China says trade talks can’t continue unless US addresses its ‘wrong actions’

The latest U.S. actions on trade are preventing negotiations with Beijing from proceeding, China’s Commerce Ministry said Thursday.

“If the U.S. would like to keep on negotiating it should, with sincerity, adjust its wrong actions. Only then can talks continue,” Ministry of Commerce spokesperson Gao Feng said Thursday in Mandarin, according to a CNBC translation.

He did not mention any U.S. actions specifically, but it’s been a tense couple of weeks between the world’s two-largest economies. President Donald Trump unexpectedly accused China of reneging on a deal earlier this month and announced that tariffs on $200 billion worth of Chinese goods would increase to 25% from 10% on May 10. Beijing retaliated with raising levies on $60 billion worth of U.S. products. In the last two weeks, his administration also put Chinese telecom giant Huawei on a blacklist that prevents it from buying from American companies without U.S. government permission.

Google said Sunday it would cut ties with Huawei in order to comply with the order. But after the U.S. temporarily eased some restrictions on trade for the telecom and smartphone company, Google said Tuesday it plans to work with Huawei over the next 90 days.

“The U.S. … crackdown on Chinese companies not only seriously damages the normal commercial cooperation between both countries, but it also forms a great threat to the security of the global industrial and supply chain,” Gao said. “China is firmly opposed to this. We will closely monitor developments and make adequate preparations.”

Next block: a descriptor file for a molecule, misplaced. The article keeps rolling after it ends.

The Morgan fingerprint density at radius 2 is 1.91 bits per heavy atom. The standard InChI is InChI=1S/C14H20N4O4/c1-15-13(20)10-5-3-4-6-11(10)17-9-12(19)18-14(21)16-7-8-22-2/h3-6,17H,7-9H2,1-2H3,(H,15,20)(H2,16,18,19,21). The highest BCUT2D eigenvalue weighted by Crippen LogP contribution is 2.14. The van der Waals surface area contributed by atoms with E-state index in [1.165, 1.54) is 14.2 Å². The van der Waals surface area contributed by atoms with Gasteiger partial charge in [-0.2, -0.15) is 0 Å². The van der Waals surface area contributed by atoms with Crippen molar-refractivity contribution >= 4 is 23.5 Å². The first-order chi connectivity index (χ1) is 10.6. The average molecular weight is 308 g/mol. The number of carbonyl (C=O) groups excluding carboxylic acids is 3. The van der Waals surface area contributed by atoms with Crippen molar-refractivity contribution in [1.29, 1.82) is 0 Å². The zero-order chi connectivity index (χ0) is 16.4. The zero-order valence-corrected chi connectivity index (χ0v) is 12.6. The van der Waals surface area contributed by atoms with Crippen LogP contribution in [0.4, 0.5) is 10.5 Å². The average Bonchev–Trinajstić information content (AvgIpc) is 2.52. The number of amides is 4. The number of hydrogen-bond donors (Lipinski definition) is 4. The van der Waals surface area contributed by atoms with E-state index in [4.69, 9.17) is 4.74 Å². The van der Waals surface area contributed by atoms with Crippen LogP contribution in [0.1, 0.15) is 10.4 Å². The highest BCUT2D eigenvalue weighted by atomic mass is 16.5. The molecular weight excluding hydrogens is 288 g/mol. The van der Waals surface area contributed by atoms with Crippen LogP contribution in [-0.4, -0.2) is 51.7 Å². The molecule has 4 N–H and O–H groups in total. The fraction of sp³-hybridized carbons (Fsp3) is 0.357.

U.S Treasury Secretary Steven Mnuchin told CNBC’s Ylan Mui on Wednesday that a trip to Beijing has not been planned. Trump has said he plans to meet Chinese President Xi Jinping in late June at the G-20 meeting in Japan.

When asked Thursday whether Xi would meet Trump then, Gao referred reporters to the Ministry of Foreign Affairs.

Nearly three-fourths of respondents to a joint survey by the American Chambers of Commerce in Shanghai and Beijing said the latest round of U.S. tariffs and planned counter-tariffs from China are negatively affecting their businesses. Some respondents also noted increased scrutiny by customs authorities and other bureaucratic challenges.

Gao said Thursday that all foreign companies in China will be protected by the Chinese government. Regarding the issues some foreign companies raised, he said that China is working to address them and improve the business environment.

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